Which movie is the most “Oscar bait” ? – BottleRocket on Tumblr
Nate: This is an interesting question. I actually think the Academy did a good job avoiding the most “Oscar Bait” movies this year in that Loving, Jackie and Birth of a Nation – 3 films that would fall into prime Oscar-bait territory missed on most major nominations. Instead, you have some nontraditional films like Hell or High Water and Arrival up for Best Picture – movies that are from the action/adventure and science fiction genres that the Academy has largely looked over in the past. The closest thing to Oscar bait this year would be Moonlight but I don’t think it’s thereto fulfill a race quota (I would argue that the film has more to do with being gay than being black and could have just as easily been a film starring a cast of any race) rather itis genuinely a great film with superb cinematography and emotion
Michael: This all depends on how the Academy wants to be perceived; does it want to seem sympathetic to racial minorities? Does it want to satisfy the A-list crowd of Hollywood elite? Does it want to be more inclusive? Whichever film fulfills these questions and others will be the best “bait” for the Academy. After years of the Oscars So White controversy, it seems obvious that the films that have casts of color and tell stories of colored people (Hidden Figures, Fences, Moonlight) will attract the Academy. Although it is wrong to think they would be awarded solely because they’re “black” movies, they have earned any potential awards with their strong content and acting. La La Land as a whole is “bait” because of its celebration of the Hollywood musical and making it big after much adversity. It’s an homage to the Golden Age, while also embracing the future. I find the ‘bait’ question very interesting every year, but I would say overall the ‘bait’ changes according to the times and the mood of the Academy.
If I am a casual moviegoer which Oscar film is most accessible? – Matt
Nate: La La Land works universally because everyone has either fallen in love or chased a dream. That, coupled with the fact that Emma Stone and Ryan Gosling are two of the most likable and recognizable people working today makes it easily the one that everyone from any demographic can find themselves connecting with. Another one I think the casual viewer would enjoy isHell or High Water – a fun way to kill some time in a solid action adventure romp. It’s not too long nor does it get into that pretentious territory that turns off casual viewers which are why it has a lot of fans on the internet. There are others there but many of them are very heavy in theme (Manchester), minimal in action (Fences) or a combination of both (Silence – which is great but takes a lot to invest in).
Michael:The beauty of La La Land is that while it’s clearly celebrating Hollywood it doesn’t do it in a condescending way to its audience. This is a film that is accessible to anyone I feel; it has great music, it’s very colorful, and is both a feel-good outing and a bittersweet one. It’s a nice movie that most audiences should be able to appreciate. Lion is also a heartwarming and inspirational tale that also offers a glimpse into a different culture and society. Hidden Figures too offers laughs, tears and a very important lesson in the disastrous effects of racism. Audiences will leave the theater thankful and inspired after seeing that one.And of course, all the animated features are great for both adults and kids alike. For the really casual moviegoer, these are probably the ones that offer the best ‘escapism’ and not too heavy demands on them.Films like Manchester By the Sea, Moonlight, Fences, and Silence, deal with really prominent and heavy thematic material, that is definitely not for everyone. That being said I would still personally recommend all of these films, even to those who call themselves “casual”. There’s beauty to be found in all of these works and if you’re open to a wide variety you’ll find some goodness in them all.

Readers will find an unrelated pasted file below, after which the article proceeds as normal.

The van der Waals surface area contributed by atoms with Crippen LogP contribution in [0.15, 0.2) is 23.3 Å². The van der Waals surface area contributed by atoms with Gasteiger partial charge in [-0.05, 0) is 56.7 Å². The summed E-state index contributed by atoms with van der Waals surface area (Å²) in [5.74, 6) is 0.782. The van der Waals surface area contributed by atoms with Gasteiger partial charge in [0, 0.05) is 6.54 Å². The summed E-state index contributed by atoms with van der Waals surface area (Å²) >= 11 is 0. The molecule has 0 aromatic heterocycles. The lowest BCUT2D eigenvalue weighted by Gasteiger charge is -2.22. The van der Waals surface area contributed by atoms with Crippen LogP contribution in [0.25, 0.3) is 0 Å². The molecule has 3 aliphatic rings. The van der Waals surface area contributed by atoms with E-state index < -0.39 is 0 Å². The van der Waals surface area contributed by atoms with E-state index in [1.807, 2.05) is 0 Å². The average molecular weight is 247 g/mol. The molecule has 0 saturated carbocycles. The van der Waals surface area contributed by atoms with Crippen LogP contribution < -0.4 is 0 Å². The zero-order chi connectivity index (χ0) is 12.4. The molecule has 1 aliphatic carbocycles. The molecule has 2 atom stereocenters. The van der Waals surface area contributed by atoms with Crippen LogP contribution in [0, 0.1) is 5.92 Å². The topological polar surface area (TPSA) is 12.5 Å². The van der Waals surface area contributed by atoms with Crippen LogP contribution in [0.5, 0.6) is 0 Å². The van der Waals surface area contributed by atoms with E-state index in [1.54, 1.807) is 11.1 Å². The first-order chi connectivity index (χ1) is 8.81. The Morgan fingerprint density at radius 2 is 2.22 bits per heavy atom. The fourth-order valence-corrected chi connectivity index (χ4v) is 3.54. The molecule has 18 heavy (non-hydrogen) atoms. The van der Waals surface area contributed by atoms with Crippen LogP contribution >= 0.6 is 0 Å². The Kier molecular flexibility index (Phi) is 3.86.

Why you guys hating on Emma Stone? – Various
Michael: If it’s been perceived that I am ‘hating’ on Emma Stone, I wish to correct that notion. I just simply feel that she has done better work than that seen in La La Land. This isn’t to say her work in La La Land is not good, it’s great. And she outshines Ryan Gosling assuredly. However, when faced with the prospect of winning the Oscar for Best Actress, I think winning for this role would not be the proverbial ‘crowning achievement’ for her. Sure the Oscar is a crowning achievement, but I would associate it with a greater role. So if Stone wins on Sunday, I won’t be complaining but I do feel there’s been other work that stands out more than La La Land. Fellow nominee Isabelle Huppert delivers what is probably her best performance in a long career, so winning the Award in her case would fit more in my definition of awarding the best performance by an actor.
Nate: Let’s make something clear: My number one celebrity has been Emma Stone since she kicked ass in Zombieland but Emma is a close second to Huppert in this race, People dismissing Huppert should see Elle again. Stone is the best actor in La La Land for sure and in some softer years of this category would take it for sure but the real star of La La Land is Damien Chazelle and what he does directing that film. As we said in our predictions, Stone will probably take it on Sunday but she’s young and talented enough that even if she didn’t she’d be in line for one in the future.
What do you think are the chances of Manchester By The Sea winning original screenplay? -Afflecks on Tumblr
Michael:Manchester by the Sea is as I have said in the past, a deeply affecting drama. This is because of many elements: Affleck’s lead performance (and the great supporting cast), the sure-handed direction by Kenneth Lonergan, and of course his original screenplay for it. Obviously without the screenplay, then the cast wouldn’t be able to give such performances, and directing will always be a challenge without a solid story to work with. So can it win Original Screenplay on Sunday? Sure, in fact, it would be nice to see it win. I have chosen La La Land as the winner due to the ambitious nature of Damien Chazelle’s vision and the years of production that went into financing it. It also has the “appealing to the Hollywood crowd” factor and the fact that Chazelle is one of the most promising up and comers. That being said don’t count Lonergan out of this race and if he does end up winning I’ll certainly be very pleased to see it.